HM Insights

Materials Shortage and Fluctuations Provisions in SBCC Contracts

The recent report that Construction activity in the UK has hit a seven-year high was welcome news to an industry hard hit by the Covid-19 pandemic. However, the increase in demand, combined with Brexit related delays has led to a materials shortage and a surge in prices for essential materials, with timber, steel and cement amongst the key materials affected.


As a consequence of this, we have seen renewed interest in the lesser-used Fluctuation Provisions contained in SBCC/JCT contracts.

What are Fluctuation Provisions?

Fluctuations provisions are clauses in construction contracts that allow adjustment of the contract sum in the case of changes to the price of labour, materials and tax during a construction project.

In recent years, fluctuation provisions have generally been deleted from the standard forms due to stable pricing, low inflation and Clients/Contractors placing an emphasis on certainty of price in their projects. However, with the recent shortages and price increases, these provisions have become more relevant as they can allow a Contractor to mitigate the risks of price increases in an uncertain market.

Fluctuation Provisions in SBCC/JCT

The Standard Building Contract and Design & Build Contracts from SBCC/JCT have three fluctuation options that may be selected:

Option A (Contribution, levy and tax fluctuations)

Fluctuations Provision Option A is the default provision in SBCC/JCT contracts and will apply unless explicitly deleted in the building contract. Option A allows for adjustment of the contract sum in relation to changes in tax, levies and contributions that a Contractor has to pay in respect of their employees. So if there is an increase in the tax payable, the contract sum can be increased to reflect such a change.

Option A also allows for the contract sum to be amended if there is a change in the duty or tax “payable on the import, purchase, sale, appropriation, processing, use or disposal of the materials, goods, electricity, fuels, materials taken from the site as waste or any other solid, liquid or gas necessary for the execution of the Works”.

This default option would therefore not cover the increase in prices on materials such as timber and steel.

Option B (Labour and materials cost and tax fluctuations)

Option B allows for the adjustment of the contract sum in respect of changes in the price of labour, material cost and, tax fluctuations.

Option B provides that, should the cost of labour increase (via an increase in wages as dictated by a wage-fixing body or through an increase in public holidays) then the contract sum will be adjusted to take account of this. It should be noted that Employer’s liability insurance and third party insurance are covered under this provision.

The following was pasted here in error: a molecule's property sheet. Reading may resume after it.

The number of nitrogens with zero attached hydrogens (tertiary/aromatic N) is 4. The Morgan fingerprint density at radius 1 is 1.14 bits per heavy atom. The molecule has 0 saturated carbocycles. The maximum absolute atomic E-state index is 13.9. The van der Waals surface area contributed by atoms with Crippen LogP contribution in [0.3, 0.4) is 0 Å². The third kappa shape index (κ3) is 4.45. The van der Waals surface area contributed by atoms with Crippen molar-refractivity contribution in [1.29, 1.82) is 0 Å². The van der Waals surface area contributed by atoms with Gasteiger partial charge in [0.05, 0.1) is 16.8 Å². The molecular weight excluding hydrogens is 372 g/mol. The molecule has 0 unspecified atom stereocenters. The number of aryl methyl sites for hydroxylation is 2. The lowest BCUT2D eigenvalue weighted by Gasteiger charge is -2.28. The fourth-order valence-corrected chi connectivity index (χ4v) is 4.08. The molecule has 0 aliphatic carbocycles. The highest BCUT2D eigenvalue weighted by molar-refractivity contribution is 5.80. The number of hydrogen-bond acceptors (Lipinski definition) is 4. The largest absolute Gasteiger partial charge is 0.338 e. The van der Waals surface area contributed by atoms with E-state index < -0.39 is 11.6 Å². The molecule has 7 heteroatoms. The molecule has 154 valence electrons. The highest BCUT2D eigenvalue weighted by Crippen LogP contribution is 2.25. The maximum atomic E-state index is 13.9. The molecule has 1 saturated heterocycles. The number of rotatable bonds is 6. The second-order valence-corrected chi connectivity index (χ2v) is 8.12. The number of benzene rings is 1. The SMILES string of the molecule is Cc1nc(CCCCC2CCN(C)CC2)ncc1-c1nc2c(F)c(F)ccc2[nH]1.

This option also incorporates the contribution, levy and tax fluctuations that are mentioned in Option A.

Perhaps the most pertinent fluctuation allowed by Option B is the adjustment of the contract sum in respect of changes to “the market prices which were current at the Base Date of the materials, goods, electricity, fuels or any other solid, liquid or gas necessary for the execution of the Works, and upon the duty or tax payable at that date on the disposal of waste from the sit”.

If, after the Base Date of a contract, the market price of any of these increases, then the difference in price shall be paid to a Contractor. This means that should the price of steel, timber etc. increase, then the Contractor will not bear that cost, something that is relevant in light of the current materials shortage.

It should however be noted that the inverse also applies, should the cost of these materials fall, then the contract sum will be lowered accordingly.

Option C (Formula Adjustment)

Option C allows for the adjustment of the contract sum in accordance with the Formula Rules issued by the JCT. The formula used changes depending on the type of work being carried out. It should be noted that there are 60 different categories of work noted in the Formula Rules.

Option C also has specific rules regarding articles manufactured outside of the United Kingdom which are imported for direct incorporation into the works with no prior processing. Contractors must include a list of articles required and their current market prices in their Contractor’s Proposals. Any difference in price during the project shall then be reflected in the contract sum. The price of these articles also includes any duty or tax payable.

In the post-Brexit era, this could see the Client being liable to pay increased importation duties that they had not budgeted for.

Contact us

Building materials shortages are set to continue for some time yet as the supply of raw materials, availability of hauliers and impact of Brexit continue to impact the supply chain. Long lead in times and use of alternative materials are already affecting projects and scarcity is driving prices up.

Please contact the Harper Macleod LLP Construction team if your project is affected by any of these issues or for advice on incorporating fluctuations provisions into your future contracts.